This Is AuburnElectronic Theses and Dissertations

Using Discrete Element Modeling to Evaluate Material Distribution Using Spinner-disc Spreaders




Hall, Jonathan

Type of Degree



Biosystems Engineering
Biosystems Engineering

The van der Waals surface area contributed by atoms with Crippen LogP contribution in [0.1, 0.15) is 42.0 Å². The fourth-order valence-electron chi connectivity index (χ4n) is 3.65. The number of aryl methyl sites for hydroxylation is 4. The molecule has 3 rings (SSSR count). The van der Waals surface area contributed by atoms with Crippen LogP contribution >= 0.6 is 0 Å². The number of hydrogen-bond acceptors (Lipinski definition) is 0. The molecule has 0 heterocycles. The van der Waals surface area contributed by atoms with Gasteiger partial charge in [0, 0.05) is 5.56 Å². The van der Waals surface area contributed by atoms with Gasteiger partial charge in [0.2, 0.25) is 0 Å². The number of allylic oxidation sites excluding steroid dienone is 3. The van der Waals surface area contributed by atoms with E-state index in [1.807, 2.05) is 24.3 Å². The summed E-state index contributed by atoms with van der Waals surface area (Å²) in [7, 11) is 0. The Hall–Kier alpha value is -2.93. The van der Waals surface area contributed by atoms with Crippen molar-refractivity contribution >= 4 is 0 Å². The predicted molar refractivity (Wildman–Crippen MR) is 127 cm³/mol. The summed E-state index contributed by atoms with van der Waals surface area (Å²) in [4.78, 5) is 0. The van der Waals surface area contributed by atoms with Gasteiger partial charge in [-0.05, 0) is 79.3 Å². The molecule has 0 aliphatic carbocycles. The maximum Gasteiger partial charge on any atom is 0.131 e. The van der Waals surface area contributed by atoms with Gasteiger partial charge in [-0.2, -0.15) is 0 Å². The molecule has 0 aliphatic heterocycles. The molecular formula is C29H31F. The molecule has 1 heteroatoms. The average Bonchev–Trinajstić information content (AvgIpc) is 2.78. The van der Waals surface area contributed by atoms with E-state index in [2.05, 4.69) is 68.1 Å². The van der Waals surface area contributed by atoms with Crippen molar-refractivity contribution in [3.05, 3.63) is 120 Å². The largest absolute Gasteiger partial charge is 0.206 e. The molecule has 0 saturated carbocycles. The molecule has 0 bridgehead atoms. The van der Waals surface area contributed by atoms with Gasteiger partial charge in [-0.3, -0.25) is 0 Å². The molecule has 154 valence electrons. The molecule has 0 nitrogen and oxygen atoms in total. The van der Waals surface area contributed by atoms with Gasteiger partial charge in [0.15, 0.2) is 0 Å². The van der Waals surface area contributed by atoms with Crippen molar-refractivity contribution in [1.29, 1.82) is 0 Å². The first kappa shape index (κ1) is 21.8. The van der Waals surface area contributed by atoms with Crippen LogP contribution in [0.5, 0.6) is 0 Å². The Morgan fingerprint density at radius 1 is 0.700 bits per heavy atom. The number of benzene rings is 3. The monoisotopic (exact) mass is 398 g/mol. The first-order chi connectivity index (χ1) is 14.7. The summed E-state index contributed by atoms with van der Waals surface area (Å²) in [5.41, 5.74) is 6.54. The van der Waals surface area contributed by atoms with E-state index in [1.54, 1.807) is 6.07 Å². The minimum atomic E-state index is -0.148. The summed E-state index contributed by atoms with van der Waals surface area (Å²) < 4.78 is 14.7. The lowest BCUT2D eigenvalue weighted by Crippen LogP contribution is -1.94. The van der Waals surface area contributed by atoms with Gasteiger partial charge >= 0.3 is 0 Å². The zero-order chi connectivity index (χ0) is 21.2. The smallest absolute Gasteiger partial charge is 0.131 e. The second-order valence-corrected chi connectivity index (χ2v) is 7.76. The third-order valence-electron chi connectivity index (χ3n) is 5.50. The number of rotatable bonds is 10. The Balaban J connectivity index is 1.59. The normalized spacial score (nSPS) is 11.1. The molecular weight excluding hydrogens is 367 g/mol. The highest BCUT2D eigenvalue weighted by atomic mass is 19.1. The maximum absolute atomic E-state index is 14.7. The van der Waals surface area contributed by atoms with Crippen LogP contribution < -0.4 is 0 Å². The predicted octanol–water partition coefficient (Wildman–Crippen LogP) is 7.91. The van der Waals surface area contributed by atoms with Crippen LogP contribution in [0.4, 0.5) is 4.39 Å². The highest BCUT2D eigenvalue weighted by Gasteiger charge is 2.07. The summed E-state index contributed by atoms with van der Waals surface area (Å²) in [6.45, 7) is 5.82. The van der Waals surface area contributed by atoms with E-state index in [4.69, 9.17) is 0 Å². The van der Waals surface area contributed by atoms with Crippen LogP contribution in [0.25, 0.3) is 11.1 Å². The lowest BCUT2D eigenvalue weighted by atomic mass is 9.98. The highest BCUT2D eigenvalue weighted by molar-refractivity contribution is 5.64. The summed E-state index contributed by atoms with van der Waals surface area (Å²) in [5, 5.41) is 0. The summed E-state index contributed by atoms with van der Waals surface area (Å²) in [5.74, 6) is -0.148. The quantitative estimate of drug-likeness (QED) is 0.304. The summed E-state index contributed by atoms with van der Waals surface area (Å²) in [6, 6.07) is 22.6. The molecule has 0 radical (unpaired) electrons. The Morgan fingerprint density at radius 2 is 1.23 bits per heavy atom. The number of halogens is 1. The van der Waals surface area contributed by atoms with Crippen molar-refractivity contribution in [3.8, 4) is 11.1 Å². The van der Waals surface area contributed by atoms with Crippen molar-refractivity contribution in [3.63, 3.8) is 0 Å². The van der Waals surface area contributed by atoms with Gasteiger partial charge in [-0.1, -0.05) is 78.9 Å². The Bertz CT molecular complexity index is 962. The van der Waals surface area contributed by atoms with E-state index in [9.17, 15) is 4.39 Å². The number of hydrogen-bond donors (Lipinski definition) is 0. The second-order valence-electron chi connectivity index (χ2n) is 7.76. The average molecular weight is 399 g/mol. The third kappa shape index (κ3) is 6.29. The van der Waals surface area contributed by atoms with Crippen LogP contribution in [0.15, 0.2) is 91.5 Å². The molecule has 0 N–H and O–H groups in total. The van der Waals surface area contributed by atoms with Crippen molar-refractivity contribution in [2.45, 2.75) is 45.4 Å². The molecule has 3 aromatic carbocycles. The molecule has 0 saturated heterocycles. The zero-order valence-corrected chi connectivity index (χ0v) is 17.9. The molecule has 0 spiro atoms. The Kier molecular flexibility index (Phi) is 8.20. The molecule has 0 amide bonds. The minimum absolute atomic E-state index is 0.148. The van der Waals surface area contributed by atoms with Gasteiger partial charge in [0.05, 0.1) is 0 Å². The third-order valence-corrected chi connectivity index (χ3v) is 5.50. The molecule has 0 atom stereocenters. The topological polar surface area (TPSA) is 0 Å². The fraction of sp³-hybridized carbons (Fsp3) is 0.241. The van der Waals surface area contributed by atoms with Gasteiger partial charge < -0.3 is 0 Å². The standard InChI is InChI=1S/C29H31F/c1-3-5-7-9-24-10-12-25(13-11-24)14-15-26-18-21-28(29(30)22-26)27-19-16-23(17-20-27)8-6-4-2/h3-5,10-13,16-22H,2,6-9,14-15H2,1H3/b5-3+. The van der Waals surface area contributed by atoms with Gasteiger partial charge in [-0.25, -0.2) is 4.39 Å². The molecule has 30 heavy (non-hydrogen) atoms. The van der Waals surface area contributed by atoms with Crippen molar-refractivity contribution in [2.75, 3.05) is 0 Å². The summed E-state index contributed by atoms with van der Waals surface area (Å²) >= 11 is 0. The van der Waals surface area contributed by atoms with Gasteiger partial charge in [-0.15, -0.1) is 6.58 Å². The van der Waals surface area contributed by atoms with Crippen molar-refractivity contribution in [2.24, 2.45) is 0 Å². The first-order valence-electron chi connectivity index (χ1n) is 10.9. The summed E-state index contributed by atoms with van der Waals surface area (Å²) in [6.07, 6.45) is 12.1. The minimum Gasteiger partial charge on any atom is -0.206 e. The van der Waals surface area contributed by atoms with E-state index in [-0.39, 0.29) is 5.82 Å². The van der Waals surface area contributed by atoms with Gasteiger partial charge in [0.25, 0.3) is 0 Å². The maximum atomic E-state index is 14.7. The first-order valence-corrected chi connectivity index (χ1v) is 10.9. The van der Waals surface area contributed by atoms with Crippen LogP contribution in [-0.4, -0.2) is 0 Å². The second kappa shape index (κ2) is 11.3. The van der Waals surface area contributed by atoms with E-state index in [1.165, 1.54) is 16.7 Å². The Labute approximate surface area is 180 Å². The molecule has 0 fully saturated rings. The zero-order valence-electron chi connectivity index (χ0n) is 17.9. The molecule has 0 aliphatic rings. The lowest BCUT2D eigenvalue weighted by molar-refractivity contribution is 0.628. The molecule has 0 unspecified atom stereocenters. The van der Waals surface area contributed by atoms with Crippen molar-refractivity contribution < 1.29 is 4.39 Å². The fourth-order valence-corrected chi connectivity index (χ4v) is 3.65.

Due to rising costs of inorganic fertilizers, more crop producers are turning to organic fertilizers as a soil amendment and fertilizer source. The inherent physical variability of litter makes it difficult to achieve uniform distribution across the swath of application. A new model approach, known as discrete element modeling (DEM), has been developed and used to simulate bulk material conveyance. Therefore, research was conducted to evaluate the ability of a DEM to simulate the conveyance and distribution of broiler litter from a commercially available spinner-disc spreader. The objectives were to: 1) Utilize discrete element modeling software to establish a working 3-D simulation for a typical litter spreader and establish assumed and measured properties of uniform, plastic BB’s and broiler litter. 2) Calibrate the simulation model through comparisons of simulated particle trajectory to experimental field tests. 3) Validate the simulation model for a litter spreader by comparing the DEM results to empirical testing of conveyance and distribution. Results for classifying broiler litter properties indicated that the bulk density increased as moisture content increased. The median particle size distribution (d50) ranged from 0.8-mm at 18% MC to 7.2-mm at 24% MC. Model setup and calibration indicated that the coefficient of static friction, energy density coefficient (cohesion), and the coefficient of restitution impacted the simulated spread pattern by controlling the transverse landing location, longitudinal landing location, and concentration of the spread pattern, respectively. While calibrating the DEM model, limitations were discovered. The minimum particle size in which the model could successfully simulate was 6-mm diameter, mostly attributed to computational power, number of particles, and the size of the domain in which the simulation took place. This discovery limited the model’s ability to simulate litter particles and spread patterns that reflected experimental results (R2= -0.41) since the range of particle sizes for litter was predominately less than 6-mm. The DEM model performed well simulating patterns for plastic BBs (R2=0.85). Model validation for plastic BBs demonstrated that the DEM model lost its predictive ability to estimate the spread pattern when changing spinner-disc speed or drop location and the simulated spread patterns did not reflect those achieved from field experiments. When the disc speed was increased from 400 to 600-rpm, the coefficient of determination decreased to 0.30 from 0.85. Therefore, the model would require calibration for a new spreader hardware setup. It is hopeful that DEM modeling can be used in to support spinner-disc spreader design in the future.